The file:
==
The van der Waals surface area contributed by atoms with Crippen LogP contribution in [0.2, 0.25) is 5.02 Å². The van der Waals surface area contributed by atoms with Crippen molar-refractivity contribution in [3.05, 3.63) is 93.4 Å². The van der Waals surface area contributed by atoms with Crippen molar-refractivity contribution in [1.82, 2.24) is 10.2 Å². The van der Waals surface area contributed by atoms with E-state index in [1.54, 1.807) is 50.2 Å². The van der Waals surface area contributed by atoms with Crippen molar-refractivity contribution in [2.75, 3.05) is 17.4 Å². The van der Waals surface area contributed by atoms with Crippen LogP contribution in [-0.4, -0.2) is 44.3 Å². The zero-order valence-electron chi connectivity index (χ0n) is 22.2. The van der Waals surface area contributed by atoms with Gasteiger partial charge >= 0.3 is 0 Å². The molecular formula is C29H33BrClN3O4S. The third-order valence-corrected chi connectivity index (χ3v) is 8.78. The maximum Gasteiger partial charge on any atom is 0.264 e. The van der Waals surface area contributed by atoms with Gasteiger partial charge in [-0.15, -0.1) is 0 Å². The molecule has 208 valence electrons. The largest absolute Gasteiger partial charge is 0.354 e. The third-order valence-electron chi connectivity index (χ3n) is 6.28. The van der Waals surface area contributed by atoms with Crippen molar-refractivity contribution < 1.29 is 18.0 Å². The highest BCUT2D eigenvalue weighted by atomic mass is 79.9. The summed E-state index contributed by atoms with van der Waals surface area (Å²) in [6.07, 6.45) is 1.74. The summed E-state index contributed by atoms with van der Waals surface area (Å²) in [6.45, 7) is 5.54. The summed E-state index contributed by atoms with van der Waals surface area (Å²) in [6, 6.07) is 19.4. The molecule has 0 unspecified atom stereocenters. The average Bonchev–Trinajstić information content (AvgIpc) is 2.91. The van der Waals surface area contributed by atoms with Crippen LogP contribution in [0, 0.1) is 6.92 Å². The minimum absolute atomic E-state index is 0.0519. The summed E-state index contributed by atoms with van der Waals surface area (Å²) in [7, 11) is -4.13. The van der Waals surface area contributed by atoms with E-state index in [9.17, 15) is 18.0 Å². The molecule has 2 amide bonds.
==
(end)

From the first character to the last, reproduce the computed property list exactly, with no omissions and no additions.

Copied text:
The van der Waals surface area contributed by atoms with Crippen LogP contribution in [0.2, 0.25) is 5.02 Å². The van der Waals surface area contributed by atoms with Crippen molar-refractivity contribution in [3.05, 3.63) is 93.4 Å². The van der Waals surface area contributed by atoms with Crippen molar-refractivity contribution in [1.82, 2.24) is 10.2 Å². The van der Waals surface area contributed by atoms with E-state index in [1.54, 1.807) is 50.2 Å². The van der Waals surface area contributed by atoms with Crippen molar-refractivity contribution in [2.75, 3.05) is 17.4 Å². The van der Waals surface area contributed by atoms with Crippen LogP contribution in [-0.4, -0.2) is 44.3 Å². The zero-order valence-electron chi connectivity index (χ0n) is 22.2. The van der Waals surface area contributed by atoms with Gasteiger partial charge >= 0.3 is 0 Å². The molecular formula is C29H33BrClN3O4S. The third-order valence-corrected chi connectivity index (χ3v) is 8.78. The maximum Gasteiger partial charge on any atom is 0.264 e. The van der Waals surface area contributed by atoms with Gasteiger partial charge in [-0.15, -0.1) is 0 Å². The molecule has 208 valence electrons. The largest absolute Gasteiger partial charge is 0.354 e. The third-order valence-electron chi connectivity index (χ3n) is 6.28. The van der Waals surface area contributed by atoms with Crippen molar-refractivity contribution < 1.29 is 18.0 Å². The highest BCUT2D eigenvalue weighted by atomic mass is 79.9. The summed E-state index contributed by atoms with van der Waals surface area (Å²) in [6.07, 6.45) is 1.74. The summed E-state index contributed by atoms with van der Waals surface area (Å²) in [6.45, 7) is 5.54. The summed E-state index contributed by atoms with van der Waals surface area (Å²) in [6, 6.07) is 19.4. The molecule has 0 unspecified atom stereocenters. The average Bonchev–Trinajstić information content (AvgIpc) is 2.91. The van der Waals surface area contributed by atoms with Crippen LogP contribution in [0, 0.1) is 6.92 Å². The minimum absolute atomic E-state index is 0.0519. The summed E-state index contributed by atoms with van der Waals surface area (Å²) in [7, 11) is -4.13. The van der Waals surface area contributed by atoms with E-state index in [9.17, 15) is 18.0 Å². The molecule has 2 amide bonds.